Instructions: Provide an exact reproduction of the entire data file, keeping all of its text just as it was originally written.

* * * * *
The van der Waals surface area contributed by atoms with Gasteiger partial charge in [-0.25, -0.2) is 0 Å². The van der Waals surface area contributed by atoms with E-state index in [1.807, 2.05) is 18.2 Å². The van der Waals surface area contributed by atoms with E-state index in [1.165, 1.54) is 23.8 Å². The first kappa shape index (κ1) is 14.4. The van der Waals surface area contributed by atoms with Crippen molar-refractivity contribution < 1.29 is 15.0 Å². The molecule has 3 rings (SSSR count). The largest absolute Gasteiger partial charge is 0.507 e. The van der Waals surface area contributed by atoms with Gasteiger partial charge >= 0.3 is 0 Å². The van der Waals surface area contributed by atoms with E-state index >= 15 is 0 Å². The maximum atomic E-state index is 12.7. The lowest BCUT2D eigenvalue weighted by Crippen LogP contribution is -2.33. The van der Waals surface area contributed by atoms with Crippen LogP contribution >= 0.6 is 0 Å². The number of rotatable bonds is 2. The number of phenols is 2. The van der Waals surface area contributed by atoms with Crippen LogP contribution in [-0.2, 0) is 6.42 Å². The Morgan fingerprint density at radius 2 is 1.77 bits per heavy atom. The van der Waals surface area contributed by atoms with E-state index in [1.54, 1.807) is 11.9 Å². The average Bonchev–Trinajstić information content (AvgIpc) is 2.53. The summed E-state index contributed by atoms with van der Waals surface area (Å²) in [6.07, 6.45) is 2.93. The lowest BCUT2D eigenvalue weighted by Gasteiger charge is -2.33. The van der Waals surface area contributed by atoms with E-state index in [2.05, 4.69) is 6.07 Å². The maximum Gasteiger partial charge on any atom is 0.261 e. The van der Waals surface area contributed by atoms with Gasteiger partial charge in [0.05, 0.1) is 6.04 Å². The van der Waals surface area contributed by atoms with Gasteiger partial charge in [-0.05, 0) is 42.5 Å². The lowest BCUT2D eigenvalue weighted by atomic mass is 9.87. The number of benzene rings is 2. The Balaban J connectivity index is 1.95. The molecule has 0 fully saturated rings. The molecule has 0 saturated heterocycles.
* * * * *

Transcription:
The van der Waals surface area contributed by atoms with Gasteiger partial charge in [-0.25, -0.2) is 0 Å². The van der Waals surface area contributed by atoms with E-state index in [1.807, 2.05) is 18.2 Å². The van der Waals surface area contributed by atoms with E-state index in [1.165, 1.54) is 23.8 Å². The first kappa shape index (κ1) is 14.4. The van der Waals surface area contributed by atoms with Crippen molar-refractivity contribution < 1.29 is 15.0 Å². The molecule has 3 rings (SSSR count). The largest absolute Gasteiger partial charge is 0.507 e. The van der Waals surface area contributed by atoms with Gasteiger partial charge >= 0.3 is 0 Å². The van der Waals surface area contributed by atoms with E-state index >= 15 is 0 Å². The maximum atomic E-state index is 12.7. The lowest BCUT2D eigenvalue weighted by Crippen LogP contribution is -2.33. The van der Waals surface area contributed by atoms with Crippen LogP contribution >= 0.6 is 0 Å². The number of rotatable bonds is 2. The number of phenols is 2. The van der Waals surface area contributed by atoms with Crippen LogP contribution in [-0.2, 0) is 6.42 Å². The Morgan fingerprint density at radius 2 is 1.77 bits per heavy atom. The van der Waals surface area contributed by atoms with E-state index in [1.54, 1.807) is 11.9 Å². The average Bonchev–Trinajstić information content (AvgIpc) is 2.53. The summed E-state index contributed by atoms with van der Waals surface area (Å²) in [6.07, 6.45) is 2.93. The lowest BCUT2D eigenvalue weighted by Gasteiger charge is -2.33. The van der Waals surface area contributed by atoms with E-state index in [2.05, 4.69) is 6.07 Å². The maximum Gasteiger partial charge on any atom is 0.261 e. The van der Waals surface area contributed by atoms with Gasteiger partial charge in [0.05, 0.1) is 6.04 Å². The van der Waals surface area contributed by atoms with Gasteiger partial charge in [-0.05, 0) is 42.5 Å². The lowest BCUT2D eigenvalue weighted by atomic mass is 9.87. The number of benzene rings is 2. The Balaban J connectivity index is 1.95. The molecule has 0 fully saturated rings. The molecule has 0 saturated heterocycles.